Acclaimed woodblock artist Kenji Takenaka was in town last week to hold a Honolulu Printmakers workshop at the Manoa Heritage Center, do a printing demonstration for HoMA Collectors and Fellows members, and teach a class at the University of Hawai‘i. Woodblock printing is in his blood—he is the fifth generation master at the Takenaka Mokuhan (aka Takenaka Woodblock Print Studio) established in 1891 in Kyoto. He studied under his father, renowned master printer Seihachi Takenaka.

Kenji launched Takezasado, a design company dedicated to preserving the art of woodblock printing as well as further developing it. Before his visit to the Honolulu Museum of Art, he proposed a project based on HoMA’s print of Utagawa Hiroshige’s influential ukiyo-e print Plum Estate, Kameido. “Your collection contains not only the first one, but also a different colored version” that is unique, states the proposal. Kenji finds HoMA’s print so interesting that he wanted to reproduce it, using woodblocks carved by his apprentices, with the goal of making new discoveries about the art.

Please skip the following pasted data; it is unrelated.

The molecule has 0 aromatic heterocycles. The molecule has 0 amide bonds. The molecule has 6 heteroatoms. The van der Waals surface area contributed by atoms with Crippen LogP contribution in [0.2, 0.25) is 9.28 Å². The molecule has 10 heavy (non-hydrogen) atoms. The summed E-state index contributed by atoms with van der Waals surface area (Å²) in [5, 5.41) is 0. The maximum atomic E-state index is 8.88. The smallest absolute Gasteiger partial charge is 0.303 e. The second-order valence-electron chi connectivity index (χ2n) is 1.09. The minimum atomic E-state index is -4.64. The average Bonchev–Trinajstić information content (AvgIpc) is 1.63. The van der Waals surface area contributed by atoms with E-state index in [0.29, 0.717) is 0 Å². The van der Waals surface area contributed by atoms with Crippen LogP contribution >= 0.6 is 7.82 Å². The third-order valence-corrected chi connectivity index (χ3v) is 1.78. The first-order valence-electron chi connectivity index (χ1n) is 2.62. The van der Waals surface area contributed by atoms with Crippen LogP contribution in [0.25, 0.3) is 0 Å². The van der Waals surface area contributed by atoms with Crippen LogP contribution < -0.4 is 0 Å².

He is no stranger to collaborating with museums—for example, in 2015, the Bibliothèque Nationale de France granted Kenji permission to make prints using its 200-year-old Japanese woodblocks, and in 2001 he made prints using the Watanabe Museum’s 18th-century woodblocks designed by Kitagawa Utamaro. And in 2007, Kenji held a workshop in carving and printing at the Honolulu Museum of Art School.


Kenji created the Hiroshige reproduction prints in Kyoto, using Hōshō-shi paper made by ninth-generation master and Living National Treasure of Japan Ichibei Iwano. A single sheet of his paper can cost up to $120.

The resulting prints, about six percent larger than Hiroshige’s originals, are stunning, and a limited number are now available in the Museum Shop. The HoMA stamp is on the back, noting it is a new reproduction by Takezasado.

Takezasado prints of Hiroshige’s Plum Estate: $300
Museum Shop: 532-8703